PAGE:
Argument 2 ”We need to increase our jail size to provide better medical services to our mentally ill population.”

Counterargument:Jails should never be the response to mental health concerns. Even a few days in jail can be especially devastating for people with serious mental health and medical needs. Research suggests that people with mental health and substance abuse needs are better served with social services in their communities, not in jails.

“The ‘services’ offered by jails don’t make them safe places for vulnerable people” is a short article that summarizes how harmful jail “health services” tend to be.

  • Although two-thirds of people in jails have substance abuse issues, most jails refuse to provide medication assisted treatment (MAT) for opioid use disorder—the gold standard for care.
  • Studies in several states have found that people released from incarceration are up to 120 times more likely to die of overdose than the general population.

“Arrest, Release, Repeat: How police and jails are misused to respond to social problems” includes links to articles and studies that show the dangers of counties investing in jails as mental health providers and the benefit of investing in community-based mental health care.


Argument 3”We need to build a modern, more humane jail to close an old jail with terrible living conditions.”

Counterargument:All jails have terrible living conditions and technology has not changed that. The U.S. has been on a jail construction boom for almost forty years, building “modern” jails and expanding old jails. Deaths in jails have only gone up. If proponents are looking for humane solutions to terrible living conditions, the data points away from jail expansion. Research suggests that jail incarceration drives deaths.


A chart showing more than half of jail deaths occur within a month of admission

“Rise in jail deaths is especially troubling as jail populations become more rural and more female” analyzes Bureau of Justice Statistics (BJS) mortality data, showing that jails are increasingly unsafe places to be for even a few days.

  • 2018 BJS data shows the highest death rate since BJS’ first report on mortality in jails in 2000.
  • Someone in jail is more than three times as likely to die from suicide as someone in the general U.S. population.
  • Women made up one-sixth of all jail deaths in 2018, and they have a higher mortality rate than men in jails.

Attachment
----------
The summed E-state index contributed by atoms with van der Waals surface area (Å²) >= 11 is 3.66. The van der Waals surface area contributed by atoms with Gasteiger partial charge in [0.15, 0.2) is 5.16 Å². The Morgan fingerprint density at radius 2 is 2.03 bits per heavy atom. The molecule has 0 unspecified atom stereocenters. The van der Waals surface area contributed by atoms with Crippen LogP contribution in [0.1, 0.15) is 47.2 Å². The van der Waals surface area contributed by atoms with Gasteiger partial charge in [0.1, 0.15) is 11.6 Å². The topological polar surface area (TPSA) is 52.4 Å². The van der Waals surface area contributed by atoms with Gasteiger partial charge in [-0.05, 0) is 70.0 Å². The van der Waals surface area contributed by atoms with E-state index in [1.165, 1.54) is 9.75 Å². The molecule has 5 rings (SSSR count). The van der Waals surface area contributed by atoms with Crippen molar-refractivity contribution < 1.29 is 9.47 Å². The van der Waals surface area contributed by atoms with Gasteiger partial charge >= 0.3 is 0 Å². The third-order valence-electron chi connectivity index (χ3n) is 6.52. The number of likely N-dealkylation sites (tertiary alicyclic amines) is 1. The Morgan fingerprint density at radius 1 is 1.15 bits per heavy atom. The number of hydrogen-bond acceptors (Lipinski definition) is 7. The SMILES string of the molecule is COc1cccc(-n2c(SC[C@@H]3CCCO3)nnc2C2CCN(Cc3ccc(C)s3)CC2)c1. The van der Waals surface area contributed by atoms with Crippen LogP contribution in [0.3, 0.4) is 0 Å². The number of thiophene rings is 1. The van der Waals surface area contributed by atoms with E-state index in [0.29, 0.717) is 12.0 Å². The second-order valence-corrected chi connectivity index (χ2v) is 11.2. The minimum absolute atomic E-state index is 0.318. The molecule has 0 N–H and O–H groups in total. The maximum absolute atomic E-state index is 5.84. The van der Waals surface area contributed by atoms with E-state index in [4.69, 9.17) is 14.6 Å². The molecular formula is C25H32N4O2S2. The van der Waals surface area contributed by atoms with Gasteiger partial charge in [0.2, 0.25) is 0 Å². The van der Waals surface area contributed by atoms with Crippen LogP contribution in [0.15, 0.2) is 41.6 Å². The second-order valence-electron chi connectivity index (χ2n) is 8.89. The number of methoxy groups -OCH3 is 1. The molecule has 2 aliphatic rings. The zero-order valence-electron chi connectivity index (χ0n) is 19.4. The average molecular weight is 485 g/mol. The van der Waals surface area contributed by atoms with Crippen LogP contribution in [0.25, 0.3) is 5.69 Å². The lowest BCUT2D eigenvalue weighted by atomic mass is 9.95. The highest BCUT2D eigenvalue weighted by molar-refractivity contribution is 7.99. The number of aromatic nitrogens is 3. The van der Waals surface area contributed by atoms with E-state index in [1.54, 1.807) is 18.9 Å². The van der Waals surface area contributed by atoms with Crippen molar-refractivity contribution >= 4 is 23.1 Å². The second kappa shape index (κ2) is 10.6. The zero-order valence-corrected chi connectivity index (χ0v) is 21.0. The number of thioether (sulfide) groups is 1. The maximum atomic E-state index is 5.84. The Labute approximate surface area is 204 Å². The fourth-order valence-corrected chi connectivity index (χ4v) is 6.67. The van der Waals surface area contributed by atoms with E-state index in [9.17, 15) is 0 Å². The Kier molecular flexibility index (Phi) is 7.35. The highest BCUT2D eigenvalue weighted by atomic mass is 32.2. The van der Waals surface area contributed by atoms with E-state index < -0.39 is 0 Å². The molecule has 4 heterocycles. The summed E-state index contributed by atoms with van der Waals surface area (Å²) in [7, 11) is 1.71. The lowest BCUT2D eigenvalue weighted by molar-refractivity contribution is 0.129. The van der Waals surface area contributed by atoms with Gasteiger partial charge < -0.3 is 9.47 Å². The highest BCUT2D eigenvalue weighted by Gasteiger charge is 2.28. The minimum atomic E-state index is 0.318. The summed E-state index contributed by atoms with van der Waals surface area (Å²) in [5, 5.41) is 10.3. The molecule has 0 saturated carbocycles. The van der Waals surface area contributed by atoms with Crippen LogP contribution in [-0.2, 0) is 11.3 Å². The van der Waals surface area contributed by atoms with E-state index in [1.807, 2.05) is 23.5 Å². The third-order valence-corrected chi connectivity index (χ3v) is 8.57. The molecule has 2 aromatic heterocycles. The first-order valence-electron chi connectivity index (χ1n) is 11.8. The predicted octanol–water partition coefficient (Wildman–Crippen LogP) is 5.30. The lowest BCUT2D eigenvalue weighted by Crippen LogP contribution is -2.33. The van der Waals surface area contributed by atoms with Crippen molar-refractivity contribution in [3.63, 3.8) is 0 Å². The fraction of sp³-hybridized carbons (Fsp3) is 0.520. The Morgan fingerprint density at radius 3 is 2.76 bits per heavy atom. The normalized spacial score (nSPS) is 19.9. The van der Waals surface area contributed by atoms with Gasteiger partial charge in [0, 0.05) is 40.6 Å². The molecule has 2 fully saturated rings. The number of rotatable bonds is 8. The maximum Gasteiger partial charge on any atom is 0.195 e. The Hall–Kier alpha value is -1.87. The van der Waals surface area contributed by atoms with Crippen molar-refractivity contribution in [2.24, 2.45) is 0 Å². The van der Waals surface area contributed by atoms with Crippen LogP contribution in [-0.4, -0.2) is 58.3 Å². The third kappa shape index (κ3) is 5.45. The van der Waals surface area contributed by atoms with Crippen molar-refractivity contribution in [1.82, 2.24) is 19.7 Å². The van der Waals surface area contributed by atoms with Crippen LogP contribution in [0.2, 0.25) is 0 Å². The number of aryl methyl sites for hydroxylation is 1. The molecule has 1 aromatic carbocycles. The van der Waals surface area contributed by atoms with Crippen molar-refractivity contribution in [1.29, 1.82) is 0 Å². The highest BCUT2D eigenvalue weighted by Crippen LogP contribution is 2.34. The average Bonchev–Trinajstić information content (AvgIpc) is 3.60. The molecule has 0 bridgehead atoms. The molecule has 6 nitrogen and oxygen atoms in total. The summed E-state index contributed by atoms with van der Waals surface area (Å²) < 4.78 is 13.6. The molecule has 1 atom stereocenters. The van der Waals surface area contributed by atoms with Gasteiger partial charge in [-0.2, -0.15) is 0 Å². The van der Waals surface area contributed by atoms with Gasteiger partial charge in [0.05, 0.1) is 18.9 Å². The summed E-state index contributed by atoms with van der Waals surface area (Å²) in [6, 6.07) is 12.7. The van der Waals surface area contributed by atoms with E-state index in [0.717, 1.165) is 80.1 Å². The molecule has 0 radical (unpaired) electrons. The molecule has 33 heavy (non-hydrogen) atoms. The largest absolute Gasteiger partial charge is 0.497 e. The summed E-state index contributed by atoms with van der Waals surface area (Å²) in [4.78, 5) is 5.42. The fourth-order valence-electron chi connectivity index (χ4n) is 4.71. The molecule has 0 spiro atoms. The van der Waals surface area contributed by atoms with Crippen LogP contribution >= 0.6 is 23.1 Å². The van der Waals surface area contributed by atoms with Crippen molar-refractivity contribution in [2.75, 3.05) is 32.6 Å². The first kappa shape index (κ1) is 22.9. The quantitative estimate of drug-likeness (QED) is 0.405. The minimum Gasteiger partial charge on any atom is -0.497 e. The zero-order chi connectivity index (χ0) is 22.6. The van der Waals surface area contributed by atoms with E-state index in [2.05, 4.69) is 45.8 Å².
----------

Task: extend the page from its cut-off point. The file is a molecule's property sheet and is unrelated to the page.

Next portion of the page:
• Small jails-particularly those with an average daily population of 49 or fewer -reported the highest mortality rates in 2018.

Points of intervention in jail fights

Advocates can choose from several opportunities to intervene to stop jail expansions:

  • County decision makers and ballot measures. Jail construction projects are often approved by local officeholders or by county voters via a ballot initiative. Advocates can engage at commission meetings or campaign against ballot initiatives.
  • State legislature. Sometimes state legislatures pass measures to aid and advance jail expansion in their state. Such has been the case in both Massachusetts and California. In such cases advocates can engage with their representatives, relevant committee members, and relevant committees to voice their concerns with the legislation.
  • Procedure. Groups have mobilized when counties fail to follow necessary procedures for a jail construction project, resulting in the halting of jail projects. For example: Families for Justice as Healing halted a $50 million jail expansion project in Massachusetts because the panel examining the impact of the expansion wasn’t given proper notice of a Request for Proposal (RFP). In California, advocates stopped the construction of a new jail by debunking the environmental impact report that supported jail expansion.
  • Budget. Jail expansion cannot happen if the decision makers in charge of the county’s money do not sign off on the project. The Vera Institute of Justice’s What Jails Cost Cities page provides a look at 47 county jail budgets and shows how decreasing jail populations translates to budget savings.